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State support for enterprises

Conference.
Source:  picture alliance / Ulrich Baumgarten

Subsidies

Subsidies always require special justification and regular assessments of their effectiveness because arrangements that benefit some at the expense of the general public usually have adverse effects in the long term. To increase the transparency of subsidisation, the pressure to justify it and the scope for controlling it, the Federal Government follows subsidy policy guidelines, which constitute a voluntary commitment undertaken by the Federal Government in connection with subsidy measures under its remit. The Guidelines from 28 January 2015 require the Federal Government to conduct sustainability assessments as part of its reporting duties. The Federal Government will examine whether and to what extent these sustainability assessments are consistent with the requirements set out in the UN Guiding Principles and how enterprises receiving significant subsidies can be obligated in the future to apply the elements of due diligence described in the National Action Plan.

Guarantee instruments for the promotion of external trade

Germany assists its enterprises by providing foreign trade promotion instruments to hedge risks. These instruments include export credit guarantees, known as Hermes guarantees, to insure export transactions, federal guarantees for direct investments abroad and untied loan guarantees to protect banks against the risk of loan defaults. The Federal Government will ensure in future that human rights, which have until now been an element of the environmental and social impact assessment for these instruments, are given more consideration and a stronger profile in assessment procedures. It will compare the existing assessment procedures with the requirements for human rights due diligence set out in the National Action Plan and make adjustments where necessary. One particular priority will be measures to improve the identification of human rights risks during the assessment process.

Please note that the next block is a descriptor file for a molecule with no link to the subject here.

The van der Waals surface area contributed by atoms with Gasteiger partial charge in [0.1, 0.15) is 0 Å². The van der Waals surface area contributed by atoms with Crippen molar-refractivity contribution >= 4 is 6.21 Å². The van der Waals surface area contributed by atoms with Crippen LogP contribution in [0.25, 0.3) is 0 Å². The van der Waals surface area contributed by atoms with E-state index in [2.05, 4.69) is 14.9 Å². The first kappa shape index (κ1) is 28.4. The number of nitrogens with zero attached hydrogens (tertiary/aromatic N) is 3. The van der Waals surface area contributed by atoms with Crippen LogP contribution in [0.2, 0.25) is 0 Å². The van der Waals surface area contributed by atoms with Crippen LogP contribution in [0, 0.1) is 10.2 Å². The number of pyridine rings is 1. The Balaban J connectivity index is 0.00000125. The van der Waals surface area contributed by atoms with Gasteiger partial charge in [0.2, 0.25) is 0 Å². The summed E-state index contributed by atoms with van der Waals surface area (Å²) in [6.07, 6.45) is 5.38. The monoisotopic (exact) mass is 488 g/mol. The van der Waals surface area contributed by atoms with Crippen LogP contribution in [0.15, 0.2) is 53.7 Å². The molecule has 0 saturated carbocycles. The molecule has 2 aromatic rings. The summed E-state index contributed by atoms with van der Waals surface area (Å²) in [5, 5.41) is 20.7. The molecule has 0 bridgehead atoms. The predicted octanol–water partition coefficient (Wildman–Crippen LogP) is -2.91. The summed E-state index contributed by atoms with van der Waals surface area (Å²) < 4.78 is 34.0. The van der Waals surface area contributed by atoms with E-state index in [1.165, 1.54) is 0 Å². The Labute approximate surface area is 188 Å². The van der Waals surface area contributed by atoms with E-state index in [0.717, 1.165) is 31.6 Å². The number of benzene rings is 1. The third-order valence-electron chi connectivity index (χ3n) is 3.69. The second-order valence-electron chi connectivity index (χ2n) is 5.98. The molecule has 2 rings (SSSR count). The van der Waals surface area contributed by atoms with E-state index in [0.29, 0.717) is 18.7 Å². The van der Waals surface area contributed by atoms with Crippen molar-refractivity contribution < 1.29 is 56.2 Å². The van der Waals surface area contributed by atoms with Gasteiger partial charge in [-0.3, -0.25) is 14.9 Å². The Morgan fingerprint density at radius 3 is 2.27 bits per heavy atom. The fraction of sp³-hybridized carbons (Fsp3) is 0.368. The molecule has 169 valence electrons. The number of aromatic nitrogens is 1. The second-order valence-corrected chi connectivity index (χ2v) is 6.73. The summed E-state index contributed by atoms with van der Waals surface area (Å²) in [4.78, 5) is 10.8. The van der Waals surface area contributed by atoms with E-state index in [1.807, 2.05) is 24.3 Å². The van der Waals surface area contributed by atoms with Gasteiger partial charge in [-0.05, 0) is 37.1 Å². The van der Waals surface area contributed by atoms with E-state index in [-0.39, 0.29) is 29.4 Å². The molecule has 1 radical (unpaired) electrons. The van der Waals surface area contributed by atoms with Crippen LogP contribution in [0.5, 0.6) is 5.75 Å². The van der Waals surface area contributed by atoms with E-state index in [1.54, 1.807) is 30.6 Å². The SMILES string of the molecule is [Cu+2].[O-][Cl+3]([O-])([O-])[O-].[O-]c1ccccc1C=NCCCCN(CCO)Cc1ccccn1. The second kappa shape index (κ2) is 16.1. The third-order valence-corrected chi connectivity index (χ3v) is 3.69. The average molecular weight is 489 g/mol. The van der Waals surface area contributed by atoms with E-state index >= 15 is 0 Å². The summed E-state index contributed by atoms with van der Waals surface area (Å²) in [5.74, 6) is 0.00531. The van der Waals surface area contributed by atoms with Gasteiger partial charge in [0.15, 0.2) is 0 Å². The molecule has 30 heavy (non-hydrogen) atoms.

Better information and greater transparency will draw corporate attention, even during the initiation stage of projects, to the great importance attached to human rights due diligence and to the OECD Guidelines. In particular, the Federal Government will extend its support measures for the enterprises concerned by means of information material.

In addition, plans are made toinclude human rights due diligence reports in the assessment procedures of the instruments for hedging foreign trade risks in cases where there is a strong likelihood that human rights will be seriously impacted.

The detailed procedure for assessing applications for export credit guarantees, guarantees for direct investments abroad and untied financial loans will be intensified with regard to respect for human rights; this will entail comparing the procedure with the specific requirements set out in the National Action Plan. For this, project assessments will treat human rights as a separate issue in the future. The aim here is to ensure that enterprises which avail themselves of foreign-trade promotion instruments fulfil their obligation to practise due diligence.

National Contact Point for the OECD Guidelines now the central grievance mechanism

The National Contact Point (NCP) for the OECD Guidelines for Multinational Enterprises was established in 2001 as an extrajudicial grievance mechanism. It is attached to the Federal Ministry for Economic Affairs and Energy and has the task of distributing information about the OECD Guidelines, raising awareness of them and promoting compliance with them. The OECD Guidelines for Multinational Enterprises are a code of conduct for responsible corporate behaviour in international contexts. They were developed by OECD member governments as recommendations for trade and industry and are part of the OECD Declaration on International Investment and Multinational Enterprises. The Guidelines call upon enterprises to, for example, "respect the internationally recognised human rights of those affected by their activities". The NCP examines incoming complaints, with regard to insufficient respect for human rights, among other things. When a complaint falls within its purview, it offers to mediate between the parties. In the course of the implementation of the National Action Plan, the NCP will be upgraded to be the central grievance mechanism for external trade promotion projects. Enterprises wanting to make use of foreign-trade promotion instruments are required to participate in any grievance proceedings initiated against them before the German National Contact Point.